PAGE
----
I’ve always been a bit of a Nancy Drew. And when it comes to saving money or not spending unnecessarily, that inclination can come in handy. For example, a bit of investigation can help us save money when purchasing things like a flight, a cell phone plan, a TV, or a piece of furniture, and endless other things.
Lately, my leaning has helped me in my quest for a new home. First of all, I love that nowadays it’s so easy to peruse home listings online and not just read about them, but get the full surrounding visual scope of a neighbourhood, zooming on in from outer space, because it’s not just what you are purchasing but what’s all around you that counts. The prettiest picture when scanned outward can show a nasty highway right in the backyard or a gas station beside the home, and that can save you from even bothering asking for a showing. Unless you want to live beside a gas station.
As my budget for a modest apartment is limited and I seem to be unable to find anything affordable in my original ideal neighbourhoods, I started stretching my ideas. I’m a fan of Point Roberts actually, even though it’s supposedly home to many folk in the witness protection program whom I might not want to live beside, but there’s a peaceful charm about PR that could work well for a writer such as myself. And some of the homes are an absolute steal of a deal, costing anywhere from one fifth to one tenth, or higher, of what a similar home and plot of land would cost here in Greater Vancouver, even taking into account our modest Canadian dollar.
So I started thinking about buying a little home there and just renting a local place in town for a few days of the week. I found some great deals and made a list to drive around and check some out. But… then I went online and dug deeper into purchasing foreign property. First of all, there would be issues such as capital gain on the future sale of the property, as regardless that I would think of it as my main home, it would be officially seen as a secondary property. And dealing with two countries and their varied procedures, border line ups, and being at the mercy of border guards on cranky days wasn’t exciting me. And I could only stay there for half of the year. But mostly, my main red flag was finding out about challenges with taking pets back and forth over the border, so then I’d want to leave my cat at the local home, but that would limit my time away, defeating the whole purpose, etc.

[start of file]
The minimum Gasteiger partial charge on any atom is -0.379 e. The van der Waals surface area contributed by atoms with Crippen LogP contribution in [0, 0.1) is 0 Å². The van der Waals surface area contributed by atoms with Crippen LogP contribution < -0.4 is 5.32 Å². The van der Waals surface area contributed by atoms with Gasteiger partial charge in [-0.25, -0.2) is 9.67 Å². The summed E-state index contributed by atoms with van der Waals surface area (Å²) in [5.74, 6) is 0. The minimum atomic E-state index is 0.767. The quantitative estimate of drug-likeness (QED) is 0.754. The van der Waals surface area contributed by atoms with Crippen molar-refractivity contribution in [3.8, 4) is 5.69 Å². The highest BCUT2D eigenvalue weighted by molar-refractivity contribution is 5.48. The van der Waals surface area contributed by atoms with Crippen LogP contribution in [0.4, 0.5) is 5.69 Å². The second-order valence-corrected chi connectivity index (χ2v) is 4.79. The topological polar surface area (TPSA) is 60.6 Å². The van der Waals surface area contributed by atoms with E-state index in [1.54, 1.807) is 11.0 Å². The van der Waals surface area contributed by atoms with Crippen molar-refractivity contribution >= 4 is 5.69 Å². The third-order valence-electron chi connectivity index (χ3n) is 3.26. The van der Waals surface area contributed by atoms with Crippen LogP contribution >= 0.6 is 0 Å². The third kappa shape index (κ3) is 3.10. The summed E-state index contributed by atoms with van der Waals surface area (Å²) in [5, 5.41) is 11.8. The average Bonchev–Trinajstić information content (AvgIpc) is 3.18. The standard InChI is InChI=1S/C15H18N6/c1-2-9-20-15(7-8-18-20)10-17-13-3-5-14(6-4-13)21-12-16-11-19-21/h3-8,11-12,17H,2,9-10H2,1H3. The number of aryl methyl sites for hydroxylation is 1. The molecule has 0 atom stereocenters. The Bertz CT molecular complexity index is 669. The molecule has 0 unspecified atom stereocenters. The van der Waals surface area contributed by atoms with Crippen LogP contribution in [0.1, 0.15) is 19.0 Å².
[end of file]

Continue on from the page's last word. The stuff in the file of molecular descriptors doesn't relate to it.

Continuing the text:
Needless to say, the whole idea started to evaporate about as fast as it had come on. But in doing online research and finding the negatives outweighed the positives for me, I was able to save myself a full day of going down south and physically looking at properties on my list, which I’d absolutely planned to do until my inner Nancy gave me a gentle elbow. Not to mention it saved me from an actual purchase itself.
Don’t get me wrong, I still love the idea of having a vacation home away from home, but it’s not what I truly need at this stage. I need a new, true Canadian home where no one will drill me on what shots I’ve given to my cat, or tell me she looks too scruffy and take her away from me. Or tell me I’m over my limit on ice cream purchases, because there should be no limit on such deliciousness.
Now while free time isn’t necessarily worth the same amount that you’d make during a paid day of work, it’s still worth something. And of course your money is worth something. So whenever you come across a situation where “presearch” could help you save either, it’s worthwhile, whether it’s for something big like a home, a vehicle, a vacation, or a more modest purchase such as getting a great deal on your favourite brand of jeans or running shoes. Some research is online, on paper, or by phone, and some is going in person to do on site investigation before making your purchase. Some research might involve physically checking out a product, e.g. a refrigerator, in person before ordering it online for a better deal, though that protocol has unfortunately contributed to the demise of some stores such as Future Shop.
With this amazing resource of the Internet, which I can’t imagine life without, I’m now scoping out other potential homes where I get to see how close the transit and grocery stores are in yet another neighbourhood. I’ll soon be carless but I’ll get around my new locale on foot, in some shoes I’ll find for a great deal, and I’ll carry my cat’s food that I get for a better price in the quality backpack I’ll pay less for.
And the bonus is, I won’t have to deal with any cranky border guards.